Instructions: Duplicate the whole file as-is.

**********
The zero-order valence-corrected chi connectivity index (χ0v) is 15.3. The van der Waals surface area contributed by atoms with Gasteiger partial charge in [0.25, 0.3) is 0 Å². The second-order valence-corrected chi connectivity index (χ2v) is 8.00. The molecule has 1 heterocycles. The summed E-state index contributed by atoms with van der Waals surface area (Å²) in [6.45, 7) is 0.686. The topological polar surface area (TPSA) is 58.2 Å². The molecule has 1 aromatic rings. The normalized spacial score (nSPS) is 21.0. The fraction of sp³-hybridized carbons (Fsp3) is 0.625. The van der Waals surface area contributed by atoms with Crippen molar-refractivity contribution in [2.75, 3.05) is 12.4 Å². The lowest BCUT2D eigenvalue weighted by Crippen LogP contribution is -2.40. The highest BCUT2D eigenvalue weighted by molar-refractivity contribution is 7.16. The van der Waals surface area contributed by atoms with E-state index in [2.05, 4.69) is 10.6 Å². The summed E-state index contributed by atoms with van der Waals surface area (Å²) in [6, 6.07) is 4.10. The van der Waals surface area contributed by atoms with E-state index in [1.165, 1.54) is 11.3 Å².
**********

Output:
The zero-order valence-corrected chi connectivity index (χ0v) is 15.3. The van der Waals surface area contributed by atoms with Gasteiger partial charge in [0.25, 0.3) is 0 Å². The second-order valence-corrected chi connectivity index (χ2v) is 8.00. The molecule has 1 heterocycles. The summed E-state index contributed by atoms with van der Waals surface area (Å²) in [6.45, 7) is 0.686. The topological polar surface area (TPSA) is 58.2 Å². The molecule has 1 aromatic rings. The normalized spacial score (nSPS) is 21.0. The fraction of sp³-hybridized carbons (Fsp3) is 0.625. The van der Waals surface area contributed by atoms with Crippen molar-refractivity contribution in [2.75, 3.05) is 12.4 Å². The lowest BCUT2D eigenvalue weighted by Crippen LogP contribution is -2.40. The highest BCUT2D eigenvalue weighted by molar-refractivity contribution is 7.16. The van der Waals surface area contributed by atoms with E-state index in [2.05, 4.69) is 10.6 Å². The summed E-state index contributed by atoms with van der Waals surface area (Å²) in [6, 6.07) is 4.10. The van der Waals surface area contributed by atoms with E-state index in [1.165, 1.54) is 11.3 Å².